Christian Manz // Most of the supervisors visited us during filming – it’s always good for them to see at first hand the challenges that lie ahead. Even though we didn’t turn over shots until after the director’s cut there was a lot of collaboration with the various facilities during postvis – for the Grindelwald escape sequence that opens the film, for example, we shared layouts and cameras with Image Engine and vice versa to make sure that the New York build they were doing concentrated on the correct parts of the city. The constant communication with Martyn Culpitt and his team was key to the success of the final shots.
The vendors are all around the world. How did you proceed to follow their work?
Tim Burke // It’s just a normal process, one I’ve done for nearly 20 years, you review the work in their own time zones via cineSync, or in the case of London facilities, in person. When things are looking close to final we get the EXRs sent over and review them digitally projected with David.
Christian Manz // I visited Canada only once during the whole production – because we were working with the same people again we already had established a way of working which made cineSync reviews very efficient. It was more important for us to be available for David in the cutting rooms as the film evolved.
Which sequence or shot was the most complicated to create and why?
Tim Burke // The end sequence in the cemetery was the most complicated because of all of the very complex fire simulations, which had to be constantly modified based on the action within the shots. Trying to get a consistent look for the fire creatures was challenging because of this.
Christian Manz // For me there were two – the Grindelwald escape I mentioned earlier and the Nagini transformation.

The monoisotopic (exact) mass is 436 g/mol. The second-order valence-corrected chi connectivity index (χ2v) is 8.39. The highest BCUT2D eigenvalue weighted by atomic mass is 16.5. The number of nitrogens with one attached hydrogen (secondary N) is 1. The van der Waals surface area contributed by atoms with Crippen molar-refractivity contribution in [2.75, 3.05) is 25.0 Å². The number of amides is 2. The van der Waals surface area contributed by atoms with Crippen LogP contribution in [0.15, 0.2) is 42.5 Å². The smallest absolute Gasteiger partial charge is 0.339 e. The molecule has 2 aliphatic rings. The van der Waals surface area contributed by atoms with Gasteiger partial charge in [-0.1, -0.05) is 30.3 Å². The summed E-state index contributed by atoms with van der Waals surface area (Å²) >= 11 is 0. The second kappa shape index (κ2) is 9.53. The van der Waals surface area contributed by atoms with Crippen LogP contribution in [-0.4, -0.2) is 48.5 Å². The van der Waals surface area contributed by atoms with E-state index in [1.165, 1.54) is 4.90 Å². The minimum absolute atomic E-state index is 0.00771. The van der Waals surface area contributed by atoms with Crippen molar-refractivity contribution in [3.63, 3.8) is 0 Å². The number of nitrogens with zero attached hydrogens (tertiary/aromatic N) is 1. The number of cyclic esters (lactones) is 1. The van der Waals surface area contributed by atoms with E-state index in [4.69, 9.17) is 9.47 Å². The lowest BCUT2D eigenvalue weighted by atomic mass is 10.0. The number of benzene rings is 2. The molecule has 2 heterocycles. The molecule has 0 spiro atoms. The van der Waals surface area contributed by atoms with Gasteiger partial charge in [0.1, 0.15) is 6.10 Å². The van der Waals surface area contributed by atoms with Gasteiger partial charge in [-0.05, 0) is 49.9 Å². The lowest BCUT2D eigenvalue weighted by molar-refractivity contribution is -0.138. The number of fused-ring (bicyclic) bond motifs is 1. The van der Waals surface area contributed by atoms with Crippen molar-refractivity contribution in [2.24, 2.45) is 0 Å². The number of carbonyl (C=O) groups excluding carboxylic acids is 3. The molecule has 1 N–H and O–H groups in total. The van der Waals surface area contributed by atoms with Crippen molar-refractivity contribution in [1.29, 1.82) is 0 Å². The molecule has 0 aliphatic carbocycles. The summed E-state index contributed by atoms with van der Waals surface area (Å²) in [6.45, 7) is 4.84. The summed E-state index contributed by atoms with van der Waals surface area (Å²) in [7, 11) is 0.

The former was complicated due the huge amount of elements that had to be shot based on our previs. I worked with David, 2nd Unit Director Stephen Woolfenden, Stunt Co-ordinator Eunice Huthart, the Art Department, SFX Supervisor David Watkins as well as 2nd Unit VFX Supervisors Rob Duncan and Chris Shaw amongst others to break down the scene shot by shot to work out what we would achieve practically. We didn’t use motion control as we wanted to keep the camera moving as freely as it would if shooting an aerial chase for real. The final shoot involved shooting our actors, fully wet down, blasted with heavy wind performing on and inside carriages mounted on various motion bases. For shots where the carriage fills with water we filmed the actors high speed dry for wet inside a partial interior set piece – we cross polarised the lighting to remove reflections from the their faces and costumes to aid the illusion. Eunice came up with a great new broom riding rig that gave a lot more control to the performer than previous films making the final effect that more believable. Martyn and the Image Engine team did an amazing job combining all of these elements with their CG carriage, high res digital doubles, New York environment and FX rain to create a memorable scene. It was amazing to show David the Grindelwald/Abernathy transformation and him not realise that the characters heads were full CG – great work!
The transformation of Nagini from woman into reticulated python was a creative and technical challenge that took a collaboration between a lot of people to solve. David wanted a single shot – no cheating! Having done some concept work we had the idea of bringing in some contortionists that we could shoot video reference of – showing us the limits of human body movement. Nathan and the Framestore animation team used this as the basis of animation studies that informed what we would shoot – David loved what they did and the concept locked in pretty early on. We shot actress Claudia Kim as Nagini, alongside contortionist Claudia Hughes in various motion control passes on the circus set. Andy Kind and the Framestore London team took these and blended them with a high res build of the human Nagini being elongating and being enveloped by serpentine coils – the dress was particularly complex, turning from shimmering material into snake skin. The shot took over a year to complete!